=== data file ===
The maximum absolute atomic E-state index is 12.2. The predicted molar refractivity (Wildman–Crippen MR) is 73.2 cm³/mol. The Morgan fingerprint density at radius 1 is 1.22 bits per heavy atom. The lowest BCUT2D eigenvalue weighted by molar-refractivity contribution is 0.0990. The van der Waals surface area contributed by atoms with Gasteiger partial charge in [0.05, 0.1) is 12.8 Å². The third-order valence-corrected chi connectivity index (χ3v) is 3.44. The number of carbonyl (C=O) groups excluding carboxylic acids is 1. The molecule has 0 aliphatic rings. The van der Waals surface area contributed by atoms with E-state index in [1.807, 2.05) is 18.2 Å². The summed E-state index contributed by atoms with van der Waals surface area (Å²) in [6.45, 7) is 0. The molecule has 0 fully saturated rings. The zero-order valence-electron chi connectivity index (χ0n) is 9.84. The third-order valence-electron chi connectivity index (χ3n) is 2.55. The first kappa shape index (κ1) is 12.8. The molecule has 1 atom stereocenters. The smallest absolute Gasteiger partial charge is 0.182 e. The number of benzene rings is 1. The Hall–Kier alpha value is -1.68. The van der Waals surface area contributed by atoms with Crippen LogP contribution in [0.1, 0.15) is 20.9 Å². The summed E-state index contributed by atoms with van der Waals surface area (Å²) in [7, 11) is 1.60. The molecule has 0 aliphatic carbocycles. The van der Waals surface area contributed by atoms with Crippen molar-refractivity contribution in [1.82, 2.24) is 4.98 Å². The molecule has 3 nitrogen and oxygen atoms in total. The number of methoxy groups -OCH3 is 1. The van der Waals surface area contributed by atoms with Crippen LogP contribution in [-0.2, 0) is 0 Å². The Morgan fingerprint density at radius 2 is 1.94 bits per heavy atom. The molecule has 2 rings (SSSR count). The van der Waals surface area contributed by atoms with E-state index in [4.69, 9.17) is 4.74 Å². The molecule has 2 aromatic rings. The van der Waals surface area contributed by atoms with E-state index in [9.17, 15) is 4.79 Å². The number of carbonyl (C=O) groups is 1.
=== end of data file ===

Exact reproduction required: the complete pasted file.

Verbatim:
The maximum absolute atomic E-state index is 12.2. The predicted molar refractivity (Wildman–Crippen MR) is 73.2 cm³/mol. The Morgan fingerprint density at radius 1 is 1.22 bits per heavy atom. The lowest BCUT2D eigenvalue weighted by molar-refractivity contribution is 0.0990. The van der Waals surface area contributed by atoms with Gasteiger partial charge in [0.05, 0.1) is 12.8 Å². The third-order valence-corrected chi connectivity index (χ3v) is 3.44. The number of carbonyl (C=O) groups excluding carboxylic acids is 1. The molecule has 0 aliphatic rings. The van der Waals surface area contributed by atoms with E-state index in [1.807, 2.05) is 18.2 Å². The summed E-state index contributed by atoms with van der Waals surface area (Å²) in [6.45, 7) is 0. The molecule has 0 fully saturated rings. The zero-order valence-electron chi connectivity index (χ0n) is 9.84. The third-order valence-electron chi connectivity index (χ3n) is 2.55. The first kappa shape index (κ1) is 12.8. The molecule has 1 atom stereocenters. The smallest absolute Gasteiger partial charge is 0.182 e. The number of benzene rings is 1. The Hall–Kier alpha value is -1.68. The van der Waals surface area contributed by atoms with Crippen LogP contribution in [0.1, 0.15) is 20.9 Å². The summed E-state index contributed by atoms with van der Waals surface area (Å²) in [7, 11) is 1.60. The molecule has 0 aliphatic carbocycles. The van der Waals surface area contributed by atoms with Crippen molar-refractivity contribution in [1.82, 2.24) is 4.98 Å². The molecule has 3 nitrogen and oxygen atoms in total. The number of methoxy groups -OCH3 is 1. The van der Waals surface area contributed by atoms with Crippen LogP contribution in [-0.2, 0) is 0 Å². The Morgan fingerprint density at radius 2 is 1.94 bits per heavy atom. The molecule has 2 rings (SSSR count). The van der Waals surface area contributed by atoms with E-state index in [4.69, 9.17) is 4.74 Å². The molecule has 2 aromatic rings. The van der Waals surface area contributed by atoms with E-state index in [9.17, 15) is 4.79 Å². The number of carbonyl (C=O) groups is 1.